• Be careful! Many insects and spiders can be dangerous, even deadly! If you are unfamiliar with a specific bug, it’s better to presume it’s got powerful venom, rather than find out the hard way.

Focusing on tiny, moving subjects.

• I prefer the “close focusing method,” which means that I set my macro lens to its maximum magnification setting and rather than spin the focusing ring or using autofocus, I move the camera back and forth and around the insect subject. With most macro lenses, this is the quickest way to achieve focus and get in close to the subject to avoid distracting foreground elements such as a stray blade of grass or a twig.
• You don’t necessarily have to be at maximum magnification to use this method, but you’ll want maximum magnification with 2x converters and maybe close-up filters for tiny ants, perhaps less for a big, burly beetle. In either case, it’s the quickest way to keep the subject in focus.
• Depth of field is razor-thin at wide apertures, so it is necessary to stop down to much smaller apertures (f/16-f/32) to have most of a small insect in focus.
• With such small apertures, it is necessary to add light to capture the scene under almost all conditions, but an on-camera strobe doesn’t provide pleasing light.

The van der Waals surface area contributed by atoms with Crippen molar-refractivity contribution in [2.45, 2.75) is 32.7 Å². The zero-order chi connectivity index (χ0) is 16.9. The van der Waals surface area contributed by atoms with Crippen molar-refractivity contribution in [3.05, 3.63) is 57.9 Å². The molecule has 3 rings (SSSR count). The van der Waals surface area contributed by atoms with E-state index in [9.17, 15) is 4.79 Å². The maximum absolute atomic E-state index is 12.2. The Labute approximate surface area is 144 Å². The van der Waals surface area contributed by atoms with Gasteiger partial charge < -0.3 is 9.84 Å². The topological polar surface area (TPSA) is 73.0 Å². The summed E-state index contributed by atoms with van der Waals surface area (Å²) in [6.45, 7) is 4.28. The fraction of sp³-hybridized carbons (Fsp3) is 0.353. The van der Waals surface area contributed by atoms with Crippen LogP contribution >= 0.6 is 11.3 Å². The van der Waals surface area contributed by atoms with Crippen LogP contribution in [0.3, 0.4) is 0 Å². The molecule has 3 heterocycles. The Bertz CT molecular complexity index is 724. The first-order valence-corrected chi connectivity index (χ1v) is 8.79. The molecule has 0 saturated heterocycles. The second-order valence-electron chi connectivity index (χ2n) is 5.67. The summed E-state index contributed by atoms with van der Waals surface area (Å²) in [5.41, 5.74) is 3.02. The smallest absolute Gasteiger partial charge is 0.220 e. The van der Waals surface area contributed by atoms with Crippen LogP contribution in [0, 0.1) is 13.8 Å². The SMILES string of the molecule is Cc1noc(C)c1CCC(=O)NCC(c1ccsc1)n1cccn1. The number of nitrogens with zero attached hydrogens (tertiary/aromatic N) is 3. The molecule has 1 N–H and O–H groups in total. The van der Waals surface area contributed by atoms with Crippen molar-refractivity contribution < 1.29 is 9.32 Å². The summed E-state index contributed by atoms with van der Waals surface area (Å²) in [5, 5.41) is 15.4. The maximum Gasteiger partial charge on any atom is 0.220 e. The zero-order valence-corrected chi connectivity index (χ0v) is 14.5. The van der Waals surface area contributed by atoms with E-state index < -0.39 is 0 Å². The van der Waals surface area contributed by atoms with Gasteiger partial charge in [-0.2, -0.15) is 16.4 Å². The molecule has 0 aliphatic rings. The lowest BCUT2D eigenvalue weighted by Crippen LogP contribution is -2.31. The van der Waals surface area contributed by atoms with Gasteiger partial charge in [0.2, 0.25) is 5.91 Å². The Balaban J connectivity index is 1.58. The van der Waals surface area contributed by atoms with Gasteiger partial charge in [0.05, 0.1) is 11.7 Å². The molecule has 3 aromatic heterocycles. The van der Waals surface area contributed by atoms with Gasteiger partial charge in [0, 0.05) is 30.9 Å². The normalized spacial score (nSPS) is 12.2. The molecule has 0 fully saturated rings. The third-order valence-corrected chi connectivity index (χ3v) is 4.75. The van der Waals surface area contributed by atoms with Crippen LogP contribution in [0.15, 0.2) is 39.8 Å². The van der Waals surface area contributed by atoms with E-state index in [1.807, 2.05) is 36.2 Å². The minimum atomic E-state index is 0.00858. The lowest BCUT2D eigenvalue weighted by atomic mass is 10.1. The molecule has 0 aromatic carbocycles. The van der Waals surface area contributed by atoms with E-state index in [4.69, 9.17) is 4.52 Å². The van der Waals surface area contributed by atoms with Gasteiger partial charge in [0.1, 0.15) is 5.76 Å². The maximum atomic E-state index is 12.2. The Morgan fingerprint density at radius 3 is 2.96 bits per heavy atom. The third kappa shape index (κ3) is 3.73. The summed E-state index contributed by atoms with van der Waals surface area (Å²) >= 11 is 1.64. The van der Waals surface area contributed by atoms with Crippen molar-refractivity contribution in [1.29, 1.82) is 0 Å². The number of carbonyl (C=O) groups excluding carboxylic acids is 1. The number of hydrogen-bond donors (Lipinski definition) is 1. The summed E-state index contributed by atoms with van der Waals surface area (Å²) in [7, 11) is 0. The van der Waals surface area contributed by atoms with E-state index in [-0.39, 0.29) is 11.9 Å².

• I prefer shorter macro lenses in the 50mm range, rather than longer telephoto macros, to have more control over the environment by getting in really, really close, but it may be easier for the bug beginner with a slightly longer (100mm, for example) lens. Pay attention to distracting foreground elements, though, especially with longer glass.
• I shoot at low ISOs, usually ISO 100. Since all of the lighting is artificial, it makes sense to shoot at low ISOs for the best detail.
• Shoot at your camera’s maximum sync speed to minimize camera shake and to ensure that the strobe is the primary light source.

Dramatic Lighting of Outdoor Insects

Onboard strobes and even macro ringlights tend to throw too much light at the background clutter, which takes away from the main subjects. But using an off-camera cord and some simple household supplies to modify your flash output makes dramatic “portraits” of insects with great directional lighting and background separation.

• Take a Sharpie (or other brand) marker cap and cut the end off — in effect, making a tiny snoot.
• Attach the modified cap to the center area on the diffuser of the strobe or ring flash with black electrical tape.
• Cover the entire flash diffuser surface with more black electrical tape, so that the only light transmitted will be through the marker cap.
• You’ve now got a highly focused beam of light that will spotlight your subject — from above, either side, or even partially backlit.